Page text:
Hello. I have not updated this blog for a long time. There have been three main reasons for this:
- For a while, my research was going so spectacularly badly that I didn’t find it funny anymore.
- After that, my research started going unexpectedly well. This also meant that I couldn’t find anything funny to say about it.
- A couple of strangers wrote to me saying, ‘Wow, your blog is great and you’re so brave! Most other people would worry about it affecting their job prospects. But apparently not you!’
So after submitting my PhD thesis, when I was starting to really consider my job prospects, I read over my blog posts. I read lines like, “I expect everything to fail before I’ve even started” and “the thought of quitting research after my PhD makes me feel relieved”. I decided to quietly bury this blog. I didn’t renew the domain and I removed the link from my social media.
That was almost two years ago. Last week, I was in the mountains trying to catch birds that did not want to be caught. I watched through binoculars as a bird walked into a trap, stood there, foraged around, then stepped out of the trap without setting off the trigger. Maybe that was what got me thinking about this blog, again.
I started this blog at a time when lots of things were going wrong that were beyond my control. The blog was my attempt to regain control of the narrative. If I could make my situation funny, then at least someone would get something out of it, even if I felt like I was pushing a pile of rocks in a trolley without wheels.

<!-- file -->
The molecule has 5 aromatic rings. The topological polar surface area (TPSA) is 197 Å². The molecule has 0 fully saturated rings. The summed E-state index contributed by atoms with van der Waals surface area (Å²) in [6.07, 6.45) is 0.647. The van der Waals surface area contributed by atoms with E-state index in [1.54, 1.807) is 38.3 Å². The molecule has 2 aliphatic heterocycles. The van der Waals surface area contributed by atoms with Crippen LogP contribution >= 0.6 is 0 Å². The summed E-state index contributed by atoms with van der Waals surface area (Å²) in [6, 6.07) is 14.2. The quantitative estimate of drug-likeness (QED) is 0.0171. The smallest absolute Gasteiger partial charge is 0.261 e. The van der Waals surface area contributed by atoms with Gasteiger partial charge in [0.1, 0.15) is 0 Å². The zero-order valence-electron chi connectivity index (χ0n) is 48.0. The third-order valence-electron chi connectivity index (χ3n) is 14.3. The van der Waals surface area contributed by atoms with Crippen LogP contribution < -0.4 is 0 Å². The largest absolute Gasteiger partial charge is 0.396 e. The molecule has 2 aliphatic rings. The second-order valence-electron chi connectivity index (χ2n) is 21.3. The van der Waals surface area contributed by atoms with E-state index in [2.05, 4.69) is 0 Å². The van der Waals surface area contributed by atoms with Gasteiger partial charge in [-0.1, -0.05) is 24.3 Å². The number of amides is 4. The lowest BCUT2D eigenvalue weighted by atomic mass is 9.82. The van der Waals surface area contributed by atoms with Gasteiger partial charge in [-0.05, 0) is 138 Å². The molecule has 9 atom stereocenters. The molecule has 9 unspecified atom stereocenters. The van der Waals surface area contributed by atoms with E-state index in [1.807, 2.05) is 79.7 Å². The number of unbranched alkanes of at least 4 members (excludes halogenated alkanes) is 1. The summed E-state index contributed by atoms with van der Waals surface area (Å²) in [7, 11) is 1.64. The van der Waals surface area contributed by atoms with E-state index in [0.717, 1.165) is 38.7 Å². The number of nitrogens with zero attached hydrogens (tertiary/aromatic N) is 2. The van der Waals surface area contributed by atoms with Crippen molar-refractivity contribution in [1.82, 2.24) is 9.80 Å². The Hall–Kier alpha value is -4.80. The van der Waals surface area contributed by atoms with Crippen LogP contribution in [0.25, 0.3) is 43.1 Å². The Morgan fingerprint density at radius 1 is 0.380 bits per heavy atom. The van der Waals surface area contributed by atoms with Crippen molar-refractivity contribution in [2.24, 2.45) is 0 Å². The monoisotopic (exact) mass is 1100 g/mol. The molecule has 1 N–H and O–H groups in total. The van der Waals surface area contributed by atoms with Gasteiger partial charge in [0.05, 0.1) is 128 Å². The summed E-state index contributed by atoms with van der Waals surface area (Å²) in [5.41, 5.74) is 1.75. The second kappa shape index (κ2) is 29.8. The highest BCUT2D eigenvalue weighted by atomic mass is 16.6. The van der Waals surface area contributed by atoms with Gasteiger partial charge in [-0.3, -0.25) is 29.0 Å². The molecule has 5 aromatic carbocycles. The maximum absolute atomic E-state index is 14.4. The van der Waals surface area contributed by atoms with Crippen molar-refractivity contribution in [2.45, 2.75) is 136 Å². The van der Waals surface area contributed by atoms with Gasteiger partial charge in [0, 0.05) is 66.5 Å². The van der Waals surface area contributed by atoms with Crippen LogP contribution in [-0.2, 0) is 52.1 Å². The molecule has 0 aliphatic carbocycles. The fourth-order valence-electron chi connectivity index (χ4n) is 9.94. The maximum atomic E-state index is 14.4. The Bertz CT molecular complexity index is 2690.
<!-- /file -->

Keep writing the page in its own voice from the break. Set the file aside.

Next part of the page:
Of course, that meant I only wrote about things that went badly. I never shared updates about the things that turned out well. So today, I thought I would write about the day I submitted my thesis.
The Day I Submitted My Thesis
The day I submitted my PhD thesis was like a birthday, but better.
On my birthday, I usually celebrate by reading nice messages from people I like, eating all my favourite foods, and feeling like I have an excuse to do anything I want. The day I submitted my thesis was the same, except that I felt like I had actually earned it.
The best advice I have for anyone who is about to submit their thesis is: plan something. You only get this day once. Even if your plan is to stay in your pyjamas watching bad movies, or take a very long nap, fine – just have something to look forward to.
My thesis had to be submitted electronically. I sat at my desk in my dressing gown, filled in a bunch of forms, pressed a button, and that was it. The webpage said ‘Congratulations!’
I sat back and felt – what? Exhausted? Relieved? Empty? It was like dropping a big rock off the edge of the cliff. You’re holding all of its weight and suddenly it’s gone, but the aching in your arms and your back is still there. You can’t see where the rock fell, and maybe that wasn’t the best way to drop it, but it’s gone now and there are no more rocks and here you are, standing and looking around, empty-handed.
That’s why you need something to do.
I went to a floatation tank. This was perhaps an unconventional choice of celebration. For those who don’t know, a floatation tank is (usually) a large pod, similar to a bathtub, filled with extremely salty water. You climb into the pod, close the lid, and float naked in the dark for an hour.